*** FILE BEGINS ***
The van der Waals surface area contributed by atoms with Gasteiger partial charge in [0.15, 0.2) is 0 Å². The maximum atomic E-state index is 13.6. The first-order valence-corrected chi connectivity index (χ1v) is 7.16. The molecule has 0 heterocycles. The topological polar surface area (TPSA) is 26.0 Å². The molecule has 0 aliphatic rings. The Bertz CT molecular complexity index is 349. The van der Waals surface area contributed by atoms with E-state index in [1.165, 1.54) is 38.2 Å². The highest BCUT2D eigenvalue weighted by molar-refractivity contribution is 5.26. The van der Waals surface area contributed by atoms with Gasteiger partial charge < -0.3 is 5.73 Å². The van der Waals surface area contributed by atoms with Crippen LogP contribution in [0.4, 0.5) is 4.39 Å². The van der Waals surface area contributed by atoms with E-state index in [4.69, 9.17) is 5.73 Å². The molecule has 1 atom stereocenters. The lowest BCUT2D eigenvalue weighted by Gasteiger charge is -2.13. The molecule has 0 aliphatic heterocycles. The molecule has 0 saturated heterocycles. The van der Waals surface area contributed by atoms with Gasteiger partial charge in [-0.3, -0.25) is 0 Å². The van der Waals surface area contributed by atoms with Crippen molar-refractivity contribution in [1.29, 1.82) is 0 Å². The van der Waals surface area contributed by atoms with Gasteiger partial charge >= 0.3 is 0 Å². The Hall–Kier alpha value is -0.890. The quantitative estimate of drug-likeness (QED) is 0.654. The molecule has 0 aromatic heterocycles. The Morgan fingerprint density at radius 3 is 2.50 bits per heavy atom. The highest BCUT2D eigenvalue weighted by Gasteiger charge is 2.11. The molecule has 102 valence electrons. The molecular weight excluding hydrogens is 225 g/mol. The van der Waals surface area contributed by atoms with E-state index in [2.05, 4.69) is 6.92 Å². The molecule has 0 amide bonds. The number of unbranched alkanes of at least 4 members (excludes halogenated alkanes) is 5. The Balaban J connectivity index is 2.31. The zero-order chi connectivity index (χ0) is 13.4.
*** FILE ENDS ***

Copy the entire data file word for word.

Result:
The van der Waals surface area contributed by atoms with Gasteiger partial charge in [0.15, 0.2) is 0 Å². The maximum atomic E-state index is 13.6. The first-order valence-corrected chi connectivity index (χ1v) is 7.16. The molecule has 0 heterocycles. The topological polar surface area (TPSA) is 26.0 Å². The molecule has 0 aliphatic rings. The Bertz CT molecular complexity index is 349. The van der Waals surface area contributed by atoms with E-state index in [1.165, 1.54) is 38.2 Å². The highest BCUT2D eigenvalue weighted by molar-refractivity contribution is 5.26. The van der Waals surface area contributed by atoms with Gasteiger partial charge < -0.3 is 5.73 Å². The van der Waals surface area contributed by atoms with Crippen LogP contribution in [0.4, 0.5) is 4.39 Å². The van der Waals surface area contributed by atoms with E-state index in [4.69, 9.17) is 5.73 Å². The molecule has 1 atom stereocenters. The lowest BCUT2D eigenvalue weighted by Gasteiger charge is -2.13. The molecule has 0 aliphatic heterocycles. The molecule has 0 saturated heterocycles. The van der Waals surface area contributed by atoms with Gasteiger partial charge in [-0.3, -0.25) is 0 Å². The van der Waals surface area contributed by atoms with Crippen molar-refractivity contribution in [1.29, 1.82) is 0 Å². The van der Waals surface area contributed by atoms with Gasteiger partial charge >= 0.3 is 0 Å². The Hall–Kier alpha value is -0.890. The quantitative estimate of drug-likeness (QED) is 0.654. The molecule has 0 aromatic heterocycles. The Morgan fingerprint density at radius 3 is 2.50 bits per heavy atom. The highest BCUT2D eigenvalue weighted by Gasteiger charge is 2.11. The molecule has 102 valence electrons. The molecular weight excluding hydrogens is 225 g/mol. The van der Waals surface area contributed by atoms with E-state index in [2.05, 4.69) is 6.92 Å². The molecule has 0 amide bonds. The number of unbranched alkanes of at least 4 members (excludes halogenated alkanes) is 5. The Balaban J connectivity index is 2.31. The zero-order chi connectivity index (χ0) is 13.4.